Florida State University

Like most Florida State University graduate students, Jane McPherson finds herself in the midst of planning a life.

And, at 48, it's a second act of sorts.

People might have heard McPherson's name already as the principal organizer of One Million Bones/Tallahassee, a project that is intertwined with a national art-and-action effort intended to create awareness about the horrors of genocide and raise money for survivors.

It is one of the myriad human-rights issues she has tackled over the past 25 years since graduating from the Sidwell Friends School in Washington, D.C.

"I grew up in a family committed to social justice," recalls McPherson, now a doctoral student in the Florida State University College of Social Work.

"I grew up around people who were doing good in the world, and I understood that it was my job to do the same."

Whether helping drug-addicted women in New York City or migrant workers in the most rural reaches of the Florida Panhandle, McPherson has always strived to fulfill that lifelong promise.

A recipient of the prestigious Presidential Fellowship, which provided her with four years of funding to pursue her passion for human rights issues, McPherson enrolled in the doctoral program at Florida State's College of Social Work, where she says her teachers have been role models and "incredibly supportive."

Years ago, as a fresh graduate of Brown University, McPherson juggled tough caseloads as a protective services worker for abused and neglected children in Massachusetts. Young, overloaded and lacking proper training, she found the job bittersweet, constantly wondering how she could make the "fractured" system better.

"I was the 'legal parent' to 25 families worth of kids," recalls McPherson, who soon after enrolled in the social work and public health master's degree programs at Columbia University. "I thought it would be cool to have the job when I knew something, not as a beginner — but when I had more experience. I wasn't a parent then, something I have since learned is both humbling and educating."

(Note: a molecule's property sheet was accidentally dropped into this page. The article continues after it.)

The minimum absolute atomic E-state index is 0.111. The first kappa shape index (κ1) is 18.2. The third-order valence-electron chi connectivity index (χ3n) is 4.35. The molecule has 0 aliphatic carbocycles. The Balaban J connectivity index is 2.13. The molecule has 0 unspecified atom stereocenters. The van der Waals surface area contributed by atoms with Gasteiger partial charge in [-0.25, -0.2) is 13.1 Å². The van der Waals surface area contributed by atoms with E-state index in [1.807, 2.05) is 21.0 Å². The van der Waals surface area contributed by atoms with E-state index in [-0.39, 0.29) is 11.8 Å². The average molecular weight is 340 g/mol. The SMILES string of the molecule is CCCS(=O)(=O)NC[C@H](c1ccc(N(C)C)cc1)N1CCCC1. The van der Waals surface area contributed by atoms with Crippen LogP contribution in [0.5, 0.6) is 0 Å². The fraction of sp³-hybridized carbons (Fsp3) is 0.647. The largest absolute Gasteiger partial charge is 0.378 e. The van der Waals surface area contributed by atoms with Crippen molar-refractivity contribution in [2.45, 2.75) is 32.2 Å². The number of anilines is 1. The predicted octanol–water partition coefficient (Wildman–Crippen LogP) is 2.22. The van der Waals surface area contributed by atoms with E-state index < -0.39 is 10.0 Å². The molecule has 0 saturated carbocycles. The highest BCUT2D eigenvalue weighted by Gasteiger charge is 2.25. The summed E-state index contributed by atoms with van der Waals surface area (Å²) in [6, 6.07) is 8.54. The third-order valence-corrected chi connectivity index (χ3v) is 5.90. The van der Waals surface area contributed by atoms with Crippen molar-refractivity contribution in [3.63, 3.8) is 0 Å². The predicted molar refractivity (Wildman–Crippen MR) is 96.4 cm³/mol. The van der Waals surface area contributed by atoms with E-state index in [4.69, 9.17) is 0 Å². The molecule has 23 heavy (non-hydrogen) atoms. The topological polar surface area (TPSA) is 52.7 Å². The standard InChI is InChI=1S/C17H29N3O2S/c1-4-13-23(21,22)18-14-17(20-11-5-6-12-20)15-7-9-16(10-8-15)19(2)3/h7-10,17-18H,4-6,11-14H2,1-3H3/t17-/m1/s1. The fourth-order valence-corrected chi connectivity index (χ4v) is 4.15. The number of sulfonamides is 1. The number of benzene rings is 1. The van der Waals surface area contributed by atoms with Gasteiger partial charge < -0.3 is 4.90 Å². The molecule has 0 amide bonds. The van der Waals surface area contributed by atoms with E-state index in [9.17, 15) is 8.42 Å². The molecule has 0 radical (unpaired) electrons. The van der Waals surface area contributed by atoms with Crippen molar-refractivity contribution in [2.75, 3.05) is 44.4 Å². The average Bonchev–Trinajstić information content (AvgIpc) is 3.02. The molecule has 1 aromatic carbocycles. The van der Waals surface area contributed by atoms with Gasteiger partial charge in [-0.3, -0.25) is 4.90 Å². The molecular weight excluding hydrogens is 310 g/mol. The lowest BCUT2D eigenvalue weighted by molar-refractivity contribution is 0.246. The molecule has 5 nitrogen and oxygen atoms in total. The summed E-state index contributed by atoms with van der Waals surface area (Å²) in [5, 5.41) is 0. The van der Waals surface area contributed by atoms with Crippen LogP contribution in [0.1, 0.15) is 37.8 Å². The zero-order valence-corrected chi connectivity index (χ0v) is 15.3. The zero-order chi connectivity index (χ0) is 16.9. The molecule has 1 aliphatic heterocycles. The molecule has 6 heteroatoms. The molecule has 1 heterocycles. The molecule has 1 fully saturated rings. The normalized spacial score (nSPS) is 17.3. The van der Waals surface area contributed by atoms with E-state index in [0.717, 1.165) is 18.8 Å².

Now a mother of two teenagers, she's reached a new level of experience in her academic, professional and volunteer work. Since coming to Tallahassee a decade ago, McPherson has taught as an adjunct in the College of Social Work, coordinated the infant mortality prevention program at Capital Area Healthy Start Coalition, and helped young mothers at Gadsden County Health Department.

In addition, she's designed — and supervises — an internship at the Washington, D.C.-based Torture Abolition and Survivor Support Coalition. With support from FSU's Center for the Advancement of Human Rights, she's also traveled to Brazil to learn about human rights based social work, published her research in the peer-reviewed journal, "Research in Social Work Practice" — and presented that research at national and international conferences.

She says that many "inspiring" professors at Florida State who have helped her find her way.  McPherson is a great admirer of her major professor, Neil Abell, who "is a serious scholar, a wonderful teacher, and a truly ethical man."

Law professor and Florida State President Emeritus Talbot "Sandy" D'Alemberte, has also been pivotal. His International Human Rights class provided her with "remarkable background."

"Even more importantly," said McPherson, who hopes to find academic work at a university that values activist teaching and community engagement, "Sandy's encouragement and leadership have shown me that I can be part of the human rights movement in this country and beyond."

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